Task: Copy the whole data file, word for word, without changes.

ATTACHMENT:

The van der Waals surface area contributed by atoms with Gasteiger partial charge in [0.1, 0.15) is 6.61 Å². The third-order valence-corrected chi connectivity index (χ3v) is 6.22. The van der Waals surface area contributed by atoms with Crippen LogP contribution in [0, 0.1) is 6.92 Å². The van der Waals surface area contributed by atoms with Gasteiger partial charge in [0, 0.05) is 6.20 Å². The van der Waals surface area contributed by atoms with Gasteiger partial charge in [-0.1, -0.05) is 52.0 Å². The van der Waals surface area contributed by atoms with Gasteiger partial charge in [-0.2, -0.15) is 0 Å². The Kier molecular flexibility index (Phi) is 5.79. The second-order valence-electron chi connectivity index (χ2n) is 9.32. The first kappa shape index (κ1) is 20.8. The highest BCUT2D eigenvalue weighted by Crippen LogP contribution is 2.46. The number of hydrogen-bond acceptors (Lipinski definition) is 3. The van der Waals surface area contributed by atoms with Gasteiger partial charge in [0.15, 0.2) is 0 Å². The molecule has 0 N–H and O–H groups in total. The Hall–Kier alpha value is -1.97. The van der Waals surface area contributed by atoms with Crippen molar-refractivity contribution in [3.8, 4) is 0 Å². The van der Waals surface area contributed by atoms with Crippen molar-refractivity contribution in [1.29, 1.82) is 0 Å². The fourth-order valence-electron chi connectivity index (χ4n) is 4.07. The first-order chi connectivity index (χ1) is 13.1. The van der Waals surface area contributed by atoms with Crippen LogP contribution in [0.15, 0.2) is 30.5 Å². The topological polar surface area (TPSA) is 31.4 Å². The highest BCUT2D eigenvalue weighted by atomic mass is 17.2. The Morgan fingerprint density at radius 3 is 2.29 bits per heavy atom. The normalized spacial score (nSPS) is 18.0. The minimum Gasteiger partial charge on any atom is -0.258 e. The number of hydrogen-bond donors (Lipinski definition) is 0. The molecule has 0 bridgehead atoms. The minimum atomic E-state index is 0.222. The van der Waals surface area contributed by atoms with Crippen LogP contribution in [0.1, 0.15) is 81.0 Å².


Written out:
The van der Waals surface area contributed by atoms with Gasteiger partial charge in [0.1, 0.15) is 6.61 Å². The third-order valence-corrected chi connectivity index (χ3v) is 6.22. The van der Waals surface area contributed by atoms with Crippen LogP contribution in [0, 0.1) is 6.92 Å². The van der Waals surface area contributed by atoms with Gasteiger partial charge in [0, 0.05) is 6.20 Å². The van der Waals surface area contributed by atoms with Gasteiger partial charge in [-0.1, -0.05) is 52.0 Å². The van der Waals surface area contributed by atoms with Gasteiger partial charge in [-0.2, -0.15) is 0 Å². The Kier molecular flexibility index (Phi) is 5.79. The second-order valence-electron chi connectivity index (χ2n) is 9.32. The first kappa shape index (κ1) is 20.8. The highest BCUT2D eigenvalue weighted by Crippen LogP contribution is 2.46. The number of hydrogen-bond acceptors (Lipinski definition) is 3. The van der Waals surface area contributed by atoms with Gasteiger partial charge in [0.15, 0.2) is 0 Å². The molecule has 0 N–H and O–H groups in total. The Hall–Kier alpha value is -1.97. The van der Waals surface area contributed by atoms with Crippen molar-refractivity contribution in [3.8, 4) is 0 Å². The van der Waals surface area contributed by atoms with Crippen molar-refractivity contribution in [1.29, 1.82) is 0 Å². The fourth-order valence-electron chi connectivity index (χ4n) is 4.07. The first-order chi connectivity index (χ1) is 13.1. The van der Waals surface area contributed by atoms with Crippen LogP contribution in [0.15, 0.2) is 30.5 Å². The topological polar surface area (TPSA) is 31.4 Å². The highest BCUT2D eigenvalue weighted by atomic mass is 17.2. The Morgan fingerprint density at radius 3 is 2.29 bits per heavy atom. The normalized spacial score (nSPS) is 18.0. The minimum Gasteiger partial charge on any atom is -0.258 e. The number of hydrogen-bond donors (Lipinski definition) is 0. The molecule has 0 bridgehead atoms. The minimum atomic E-state index is 0.222. The van der Waals surface area contributed by atoms with Crippen LogP contribution in [0.1, 0.15) is 81.0 Å².